Oh, my! The kaffir lime tree in the garden is nearly 10 feet high!


casaveneracion.com kaffir lime tree in the garden

Our kaffir lime plant came in a pot. It was so small; about six inches high. It was a replacement for the one that died — the one we uprooted from the garden of the old house and replanted here. I couldn’t live without fresh kaffir lime leaves so we bought, by special order if I remember correctly, from the Manila Seedling Bank. We replanted it directly in the ground and, to avoid the temptation of picking the leaves, I bought a jar of dried kaffir lime leaves to use for cooking until such time that I could safely pick fresh ones from the garden again.

Months passed, a year, maybe two years… Last week, when I was cooking the curried pork, spinach and rice casserole, Speedy was in the garden and I asked him to snip a couple of kaffir lime leaves for me. To my surprise, the leaves he handed me were larger than usual. Whoa. It appears that the kaffir lime tree has grown so much that we not only have small tender leaves but large ones as well.

casaveneracion.com kaffir lime tree in the garden

The funny thing is that I never knew. When I pick kaffir lime leaves, I go directly to the shrubby growth near the ground and pick from there. Although I have noticed that tall thin tree behind the shrub, I never really inspected what it was and I thought it was one of those overgrown neglected decorative plants in the garden. Then, Speedy told me that was the kaffir lime tree.

casaveneracion.com kaffir lime tree in the garden

Amazing. I wish there were more branches though so it would look more tree-like rather than a thin scarecrow with outstretched arms. But I’m not complaining. It wasn’t easy growing the thing, to start with, and to see how it has grown that much is really, really a happy thing.

Now that I can pick all the kaffir lime leaves that I need and want, the next step, quite naturally, is to wait for the tree to grow flowers then fruits. Soon, I hope.


Comments

  1. Frank says

    I would think if you cut it at about 6 feet you will get the branching out that you want. I have a kaffir lime tree growing in a container now for seven plus years and my wife a few years back cut the main leader and since then it has been like a little bush. More leaves than we can handle, a lot of picking and freezing and gifting. Your tree looks to be planted close to the wall too.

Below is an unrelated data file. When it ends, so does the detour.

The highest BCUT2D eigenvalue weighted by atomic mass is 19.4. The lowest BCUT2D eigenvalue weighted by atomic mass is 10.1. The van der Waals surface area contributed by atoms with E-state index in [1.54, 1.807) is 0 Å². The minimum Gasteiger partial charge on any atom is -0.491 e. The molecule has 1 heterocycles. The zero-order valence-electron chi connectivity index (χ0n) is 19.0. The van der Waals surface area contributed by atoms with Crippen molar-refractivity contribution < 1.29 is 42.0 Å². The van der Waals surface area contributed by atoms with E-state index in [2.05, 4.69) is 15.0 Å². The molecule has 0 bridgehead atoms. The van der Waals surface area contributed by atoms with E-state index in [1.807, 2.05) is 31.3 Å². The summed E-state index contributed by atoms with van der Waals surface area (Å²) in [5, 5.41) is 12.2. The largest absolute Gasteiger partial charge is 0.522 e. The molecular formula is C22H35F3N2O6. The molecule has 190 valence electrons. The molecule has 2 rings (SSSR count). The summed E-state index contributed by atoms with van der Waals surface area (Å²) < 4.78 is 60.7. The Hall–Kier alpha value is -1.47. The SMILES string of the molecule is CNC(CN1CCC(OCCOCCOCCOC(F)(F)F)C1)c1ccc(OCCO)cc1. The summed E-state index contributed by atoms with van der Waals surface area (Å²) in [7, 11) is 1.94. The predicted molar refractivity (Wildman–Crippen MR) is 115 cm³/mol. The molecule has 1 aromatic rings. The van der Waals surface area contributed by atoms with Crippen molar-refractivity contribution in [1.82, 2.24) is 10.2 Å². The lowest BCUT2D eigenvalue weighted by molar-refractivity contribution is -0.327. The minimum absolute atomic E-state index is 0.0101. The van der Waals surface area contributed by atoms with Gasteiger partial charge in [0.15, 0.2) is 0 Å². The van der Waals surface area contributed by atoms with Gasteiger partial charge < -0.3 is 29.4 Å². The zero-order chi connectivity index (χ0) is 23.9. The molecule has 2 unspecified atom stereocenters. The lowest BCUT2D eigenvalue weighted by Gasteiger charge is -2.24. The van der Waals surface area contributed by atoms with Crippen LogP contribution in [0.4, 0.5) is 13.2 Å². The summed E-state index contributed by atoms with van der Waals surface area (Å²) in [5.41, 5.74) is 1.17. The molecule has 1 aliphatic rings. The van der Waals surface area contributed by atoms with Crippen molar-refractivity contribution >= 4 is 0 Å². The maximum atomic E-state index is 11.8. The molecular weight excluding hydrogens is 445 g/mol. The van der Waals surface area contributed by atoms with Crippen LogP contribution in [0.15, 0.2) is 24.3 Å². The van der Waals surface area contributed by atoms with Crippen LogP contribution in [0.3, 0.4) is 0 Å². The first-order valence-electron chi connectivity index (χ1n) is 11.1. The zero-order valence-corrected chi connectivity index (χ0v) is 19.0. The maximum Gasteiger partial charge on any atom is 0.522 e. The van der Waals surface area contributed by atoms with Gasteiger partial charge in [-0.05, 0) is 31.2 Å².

2. says

    So glad I stumbled upon your blog! :)

    I’ve been trying to grow herbs here in QC, but they often die after a couple of weeks, even if I don’t put them under direct sunlight and avoid over-watering them. I’m looking for a hobby for my Dad since he’s retired and he agreed he might enjoy gardening. Any suggestions which herbs will grow best in a highly urban environment?

    • says

      If you have lots of space, anything goes. But with limited space (and if your place has a history of flooding), I suggest herbs that can be grown in pots — basil, parsley, mint, rosemary…. They are so great for cooking too. :)

  3. says

    is your kaffir tree in a shaded spot? mine had some whitish aphid-like stuff on the woodier branches so I moved it to a sunnier spot, but it’s still growing well. i just get bothered by the white stuff. do you get them too?

  4. Nguyen says

    Where do you buy the Kaffir seeds or tree? I live in Massachusetts but there is no home and garden store sell its seeds or tree? Do you sell it? Please, let me know asap. Thanks. Nguyen

    • Guillaume Lauzon says

      Hi Nguyen, try Flora Exotica. It is located in Montreal and sells all kinds of tropical plants, including Kaffir Lime seeds/cuttings/plants, Meyer Lemon, Pink Lemon, Finger lime, Calamondin orange, etc. They ship regularly in the US. I recently bought Meyer Lemon tree and Curry leaf tree from them.

  5. Andrea says

    I’m glad i stumbled upon this blog. I am from iloilo and i’ve been always looking for kaffir lime leaves but can’t seem to find it. Any suggestions where i can get seedlings and how do you plant it? Thanks!

  6. says

    I agree with Frank.
    You have to give it a prune from the top. Cut it in half, you can grow cuttings out of the pruned stem. I am sure it will grow stems laterally to make it more bushy. They are pretty hardy plants. Grafting would also be good. You can collect the leaves and put them in a plastic bag and store it in the freezer. Just take them out as you use them. Good luck!

  7. susannah kerr says

    how do you grow the cuttings from pruned stems? i’m a total novice when it comes to gardening so details would be most appreciated.

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